panning produces about a 1000ml of cons ..theses are feed to the mini sluice using a desert spoon .....it takes about five minutes to send the lot through then I leave the pump running for about 20 .....I then clean up the sluice and get about 10ml of black sand and hopefully gold ...in most case only three or four grains at about 0.2mm dia ....I'm nolw upto about 50 grains ..the british geolgic survey found one grain when they tested the gravels...so I'm ahead of the game !

though this is not strictly flood gold .....its origins are the red trassic sediments ...thought to be from precipitation of dissolved gold in sea water in a very high saline solution ...Which suggests that there loads of gold in the streams of the uk midlands  thats just not been see as its very small !  several of the grain show a crystaline form which  does lead me to think that the precipitation idea might hold water ...

Offline The Fossicker

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Re: Micro Flood Gold
« Reply #29 on: January 03, 2010, 08:07:58 PM »
Howdy All,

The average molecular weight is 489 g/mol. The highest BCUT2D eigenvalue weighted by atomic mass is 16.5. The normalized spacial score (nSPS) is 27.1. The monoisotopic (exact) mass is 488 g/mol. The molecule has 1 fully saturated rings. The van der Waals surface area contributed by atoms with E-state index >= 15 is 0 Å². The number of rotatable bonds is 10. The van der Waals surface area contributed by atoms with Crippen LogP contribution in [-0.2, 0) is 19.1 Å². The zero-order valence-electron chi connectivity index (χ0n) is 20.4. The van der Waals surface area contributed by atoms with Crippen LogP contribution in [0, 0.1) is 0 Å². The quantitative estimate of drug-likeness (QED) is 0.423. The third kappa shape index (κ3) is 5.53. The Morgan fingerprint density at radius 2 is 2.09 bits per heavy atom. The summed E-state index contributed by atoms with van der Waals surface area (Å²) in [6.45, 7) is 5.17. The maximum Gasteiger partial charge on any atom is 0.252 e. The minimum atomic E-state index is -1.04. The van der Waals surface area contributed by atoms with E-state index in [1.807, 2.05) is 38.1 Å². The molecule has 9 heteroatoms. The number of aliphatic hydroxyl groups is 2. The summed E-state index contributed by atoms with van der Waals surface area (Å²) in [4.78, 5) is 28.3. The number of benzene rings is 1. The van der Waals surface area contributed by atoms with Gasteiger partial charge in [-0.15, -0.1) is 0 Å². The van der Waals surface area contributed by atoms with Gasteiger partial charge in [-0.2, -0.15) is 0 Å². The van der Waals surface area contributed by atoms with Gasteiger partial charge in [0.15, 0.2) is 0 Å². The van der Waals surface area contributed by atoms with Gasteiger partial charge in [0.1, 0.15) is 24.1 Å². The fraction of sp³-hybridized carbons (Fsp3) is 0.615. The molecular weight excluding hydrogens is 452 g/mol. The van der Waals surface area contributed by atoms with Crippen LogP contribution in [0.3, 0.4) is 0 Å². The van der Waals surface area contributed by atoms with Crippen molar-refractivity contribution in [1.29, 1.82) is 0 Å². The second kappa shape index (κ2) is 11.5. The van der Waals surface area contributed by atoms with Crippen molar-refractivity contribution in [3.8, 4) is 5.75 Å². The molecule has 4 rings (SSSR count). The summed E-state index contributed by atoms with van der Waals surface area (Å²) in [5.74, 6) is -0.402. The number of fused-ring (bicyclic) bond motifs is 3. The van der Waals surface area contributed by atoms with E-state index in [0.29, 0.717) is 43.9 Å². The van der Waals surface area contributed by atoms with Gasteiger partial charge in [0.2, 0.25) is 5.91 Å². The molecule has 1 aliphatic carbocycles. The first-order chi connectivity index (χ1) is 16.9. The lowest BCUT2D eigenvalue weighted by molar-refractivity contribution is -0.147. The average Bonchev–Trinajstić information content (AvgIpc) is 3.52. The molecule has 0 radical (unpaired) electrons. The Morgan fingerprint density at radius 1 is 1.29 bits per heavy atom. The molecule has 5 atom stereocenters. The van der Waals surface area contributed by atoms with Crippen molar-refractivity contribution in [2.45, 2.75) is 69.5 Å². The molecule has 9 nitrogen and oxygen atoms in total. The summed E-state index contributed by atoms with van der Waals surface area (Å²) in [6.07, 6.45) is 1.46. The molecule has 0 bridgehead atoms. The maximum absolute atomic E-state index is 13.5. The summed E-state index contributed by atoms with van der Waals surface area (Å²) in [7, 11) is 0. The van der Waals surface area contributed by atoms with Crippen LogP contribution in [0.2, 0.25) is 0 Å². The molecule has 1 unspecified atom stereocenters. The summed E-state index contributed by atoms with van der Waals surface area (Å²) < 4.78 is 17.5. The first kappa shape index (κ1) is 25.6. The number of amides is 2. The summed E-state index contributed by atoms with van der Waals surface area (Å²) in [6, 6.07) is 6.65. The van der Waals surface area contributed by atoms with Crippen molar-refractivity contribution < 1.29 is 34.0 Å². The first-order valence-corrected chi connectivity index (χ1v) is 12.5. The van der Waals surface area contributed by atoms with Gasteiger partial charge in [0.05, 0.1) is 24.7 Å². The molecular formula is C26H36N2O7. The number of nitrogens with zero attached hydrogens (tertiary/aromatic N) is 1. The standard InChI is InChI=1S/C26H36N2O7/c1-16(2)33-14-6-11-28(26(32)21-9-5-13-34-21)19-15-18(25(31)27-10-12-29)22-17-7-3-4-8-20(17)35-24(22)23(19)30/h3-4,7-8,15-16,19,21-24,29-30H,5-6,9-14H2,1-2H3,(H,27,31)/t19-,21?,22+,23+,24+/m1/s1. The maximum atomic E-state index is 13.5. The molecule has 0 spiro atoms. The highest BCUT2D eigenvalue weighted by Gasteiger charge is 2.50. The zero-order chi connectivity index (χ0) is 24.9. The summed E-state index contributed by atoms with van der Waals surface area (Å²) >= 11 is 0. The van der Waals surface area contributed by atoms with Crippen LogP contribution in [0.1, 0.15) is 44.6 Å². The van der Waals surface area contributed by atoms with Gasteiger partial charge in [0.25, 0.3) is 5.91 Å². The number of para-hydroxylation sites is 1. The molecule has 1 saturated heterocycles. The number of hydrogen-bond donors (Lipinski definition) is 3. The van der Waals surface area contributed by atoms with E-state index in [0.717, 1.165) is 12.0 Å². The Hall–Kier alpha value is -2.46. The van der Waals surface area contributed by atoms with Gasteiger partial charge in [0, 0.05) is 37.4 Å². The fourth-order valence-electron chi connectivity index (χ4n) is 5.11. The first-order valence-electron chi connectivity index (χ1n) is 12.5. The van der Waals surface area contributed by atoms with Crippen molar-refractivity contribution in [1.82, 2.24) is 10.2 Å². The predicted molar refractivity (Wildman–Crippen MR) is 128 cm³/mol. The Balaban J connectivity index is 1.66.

Wow! looking at all of the replies, it looks like I've hit on a subject that interests a lot of us gold seekers. Okay let's get down to it. First I will qualify my equipment. As no big surprise to some of you, I use the Cleangold System for micro gold recovery. As like many of you, I was interested in retrieving that small and micro gold you see in the black sand and gravels. This led me to start looking at the different systems available that could achieve this goal without necessarily breaking my piggy bank. Many of these systems have, and are discussed on this Forum. In fact one of these systems (chalk board) was interesting to me as a possible way to attack this problem. I picked this because I figured a way to classify the particles to be fed into it in such a way to possibly eliminate much of the black sand problem. While researching this method, I was approached by a man at one of the Gold Shows I do. He asked me if I would like to see something interesting. That demonstration was the Cleangold Prospector Sluice. It took me about 1 minute to realise that whatever I had in mind to achieve the results I was looking for was solved with this system. Since that time I have become a distributor and innovator of the Cleangold System and use it regularly to retrieve fine and micro gold under various conditions. Most of the technology in the Cleangold System is fairly straight forward and many of the techniques over the years have been worked out to a fair degree by the inventor, David Plath who has the Patent. One interesting point about his invention is that there are people running around who use this system and claim that it's their idea or that theirs is different. These folks are rip offs (you know who you are) and they are setting themselves up for a law suite! Meanwhile, the Cleangold System is being used all over the world by professional mining operations (including hardrock) except here, which for some reason is not taking note of this new economical way of retrieving micro gold without the hassle of black sand build up. Go figure.... So much for the moment about Cleangold. Now onto the subject of finding micro gold.